We propose that, for the purpose of studying theoretical properties of the knowledge of an agent with Artificial General Intelligence (that is, the knowledge of an AGI), a pragmatic way to define such an agent’s knowledge (restricted to the language of Epistemic Arithmetic, or EA) is as follows. We declare an AGI to know an EA-statement φ if and only if that AGI would include φ in the resulting enumeration if that AGI were commanded: “Enumerate all the EA-sentences which you (...)
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  4. Knowledge is Believing Something Because It's True.Tomas Bogardus & Will Perrin - forthcoming - Episteme:1-19.
    Modalists think that knowledge requires forming your belief in a “modally stable” way: using a method that wouldn't easily go wrong (i.e. safety), or using a method that wouldn't have given you this belief had it been false (i.e. sensitivity). Recent Modalist projects from Justin Clarke-Doane and Dan Baras defend a principle they call “Modal Security,” roughly: if evidence undermines your belief, then it must give you a reason to doubt the safety or sensitivity of your belief. Another recent Modalist (...)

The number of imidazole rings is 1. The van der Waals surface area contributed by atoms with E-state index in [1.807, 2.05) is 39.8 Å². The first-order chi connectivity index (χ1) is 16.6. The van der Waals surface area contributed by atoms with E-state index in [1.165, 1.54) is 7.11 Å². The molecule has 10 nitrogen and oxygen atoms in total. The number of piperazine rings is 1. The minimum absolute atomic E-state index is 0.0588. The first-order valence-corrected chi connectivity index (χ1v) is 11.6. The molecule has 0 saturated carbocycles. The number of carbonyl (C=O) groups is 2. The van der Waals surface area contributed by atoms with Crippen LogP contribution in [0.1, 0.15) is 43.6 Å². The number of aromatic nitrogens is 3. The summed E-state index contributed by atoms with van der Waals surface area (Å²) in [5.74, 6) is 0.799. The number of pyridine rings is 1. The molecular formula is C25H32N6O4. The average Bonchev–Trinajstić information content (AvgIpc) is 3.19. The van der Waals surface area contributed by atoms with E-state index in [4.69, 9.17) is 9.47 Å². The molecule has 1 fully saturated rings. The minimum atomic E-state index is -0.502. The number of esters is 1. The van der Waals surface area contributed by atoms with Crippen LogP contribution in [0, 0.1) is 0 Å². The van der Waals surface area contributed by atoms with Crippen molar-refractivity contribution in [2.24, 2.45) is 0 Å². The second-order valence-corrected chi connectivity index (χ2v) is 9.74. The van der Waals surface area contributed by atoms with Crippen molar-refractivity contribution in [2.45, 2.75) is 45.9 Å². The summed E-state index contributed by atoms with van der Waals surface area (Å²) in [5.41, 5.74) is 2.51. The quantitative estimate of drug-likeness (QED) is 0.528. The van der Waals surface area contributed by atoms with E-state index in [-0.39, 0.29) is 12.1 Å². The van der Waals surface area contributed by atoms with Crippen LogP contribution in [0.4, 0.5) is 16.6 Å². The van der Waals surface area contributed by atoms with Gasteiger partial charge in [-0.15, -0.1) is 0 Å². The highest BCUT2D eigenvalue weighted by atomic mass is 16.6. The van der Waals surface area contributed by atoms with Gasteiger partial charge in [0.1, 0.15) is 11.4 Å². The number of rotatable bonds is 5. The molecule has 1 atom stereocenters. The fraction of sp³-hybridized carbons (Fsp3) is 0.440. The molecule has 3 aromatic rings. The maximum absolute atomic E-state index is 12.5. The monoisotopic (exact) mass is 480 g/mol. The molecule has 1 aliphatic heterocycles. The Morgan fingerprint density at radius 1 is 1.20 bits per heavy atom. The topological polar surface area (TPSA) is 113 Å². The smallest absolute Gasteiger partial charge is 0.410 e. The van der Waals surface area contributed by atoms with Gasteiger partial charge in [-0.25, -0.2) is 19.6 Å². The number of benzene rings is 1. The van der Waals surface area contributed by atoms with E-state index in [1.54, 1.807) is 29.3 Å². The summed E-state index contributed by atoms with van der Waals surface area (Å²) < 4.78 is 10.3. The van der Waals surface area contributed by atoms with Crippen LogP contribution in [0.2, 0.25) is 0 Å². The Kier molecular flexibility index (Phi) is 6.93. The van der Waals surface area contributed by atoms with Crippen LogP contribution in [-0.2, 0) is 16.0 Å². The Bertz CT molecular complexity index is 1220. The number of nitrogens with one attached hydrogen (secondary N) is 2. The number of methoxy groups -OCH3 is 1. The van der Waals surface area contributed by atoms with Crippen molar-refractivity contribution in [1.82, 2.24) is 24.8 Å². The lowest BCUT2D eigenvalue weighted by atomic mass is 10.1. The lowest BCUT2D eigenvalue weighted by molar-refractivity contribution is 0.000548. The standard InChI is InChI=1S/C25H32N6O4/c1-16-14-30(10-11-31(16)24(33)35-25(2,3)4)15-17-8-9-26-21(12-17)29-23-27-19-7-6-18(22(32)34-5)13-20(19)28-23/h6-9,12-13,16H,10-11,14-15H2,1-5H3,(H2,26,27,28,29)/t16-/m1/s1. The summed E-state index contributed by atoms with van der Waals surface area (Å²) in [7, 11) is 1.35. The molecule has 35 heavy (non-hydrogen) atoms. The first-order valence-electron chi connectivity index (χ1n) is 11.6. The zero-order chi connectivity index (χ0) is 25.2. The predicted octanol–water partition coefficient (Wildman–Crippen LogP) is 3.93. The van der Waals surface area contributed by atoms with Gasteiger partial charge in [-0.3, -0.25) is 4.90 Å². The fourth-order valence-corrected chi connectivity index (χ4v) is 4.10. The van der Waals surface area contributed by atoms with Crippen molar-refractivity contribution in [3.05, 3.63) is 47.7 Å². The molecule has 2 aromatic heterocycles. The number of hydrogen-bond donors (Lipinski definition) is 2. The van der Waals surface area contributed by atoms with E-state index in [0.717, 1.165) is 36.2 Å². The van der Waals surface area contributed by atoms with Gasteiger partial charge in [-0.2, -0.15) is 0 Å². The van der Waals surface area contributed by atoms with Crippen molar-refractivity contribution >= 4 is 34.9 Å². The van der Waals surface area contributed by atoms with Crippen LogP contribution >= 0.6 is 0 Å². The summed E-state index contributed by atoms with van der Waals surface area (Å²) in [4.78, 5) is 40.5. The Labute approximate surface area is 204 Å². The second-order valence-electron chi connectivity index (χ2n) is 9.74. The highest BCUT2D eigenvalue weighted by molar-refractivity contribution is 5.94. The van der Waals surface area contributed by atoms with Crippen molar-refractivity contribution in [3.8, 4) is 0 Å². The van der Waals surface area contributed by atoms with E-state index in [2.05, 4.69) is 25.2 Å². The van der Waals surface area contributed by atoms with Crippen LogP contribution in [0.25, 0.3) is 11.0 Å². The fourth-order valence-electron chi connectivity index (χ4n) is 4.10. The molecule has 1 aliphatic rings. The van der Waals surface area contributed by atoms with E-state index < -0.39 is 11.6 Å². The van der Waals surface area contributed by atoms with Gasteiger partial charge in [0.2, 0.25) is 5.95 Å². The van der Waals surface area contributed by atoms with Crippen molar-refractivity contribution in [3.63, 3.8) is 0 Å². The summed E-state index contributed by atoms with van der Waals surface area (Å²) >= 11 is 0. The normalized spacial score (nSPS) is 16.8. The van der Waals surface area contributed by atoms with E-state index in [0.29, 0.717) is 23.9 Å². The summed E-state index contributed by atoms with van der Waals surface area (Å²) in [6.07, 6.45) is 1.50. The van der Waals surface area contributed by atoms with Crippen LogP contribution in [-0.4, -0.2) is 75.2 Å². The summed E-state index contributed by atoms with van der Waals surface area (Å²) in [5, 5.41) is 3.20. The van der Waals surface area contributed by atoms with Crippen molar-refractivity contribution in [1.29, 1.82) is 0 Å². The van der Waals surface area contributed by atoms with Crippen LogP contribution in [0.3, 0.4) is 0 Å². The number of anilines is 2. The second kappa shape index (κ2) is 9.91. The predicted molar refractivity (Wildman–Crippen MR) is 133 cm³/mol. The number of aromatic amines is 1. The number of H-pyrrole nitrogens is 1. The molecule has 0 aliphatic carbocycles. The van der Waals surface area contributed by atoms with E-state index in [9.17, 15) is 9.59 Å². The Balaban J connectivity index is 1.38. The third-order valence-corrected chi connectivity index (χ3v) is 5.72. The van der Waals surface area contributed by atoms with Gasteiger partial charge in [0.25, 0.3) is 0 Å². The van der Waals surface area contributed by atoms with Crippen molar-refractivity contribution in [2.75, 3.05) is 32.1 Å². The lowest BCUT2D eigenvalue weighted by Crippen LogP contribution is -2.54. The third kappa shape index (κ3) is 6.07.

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  5. Gaṅgeśa on Epistemic Luck.Nilanjan Das - forthcoming - Journal of Indian Philosophy:1-50.
    This essay explores a problem for Nyāya epistemologists. It concerns the notion of pramā. Roughly speaking, a pramā is a conscious mental event of knowledge-acquisition, i.e., a conscious experience or thought in undergoing which an agent learns or comes to know something. Call any event of this sort a knowledge-event. The problem is this. On the one hand, many Naiyāyikas accept what I will call the Nyāya Definition of Knowledge, the view that a conscious experience or thought is a knowledge-event (...)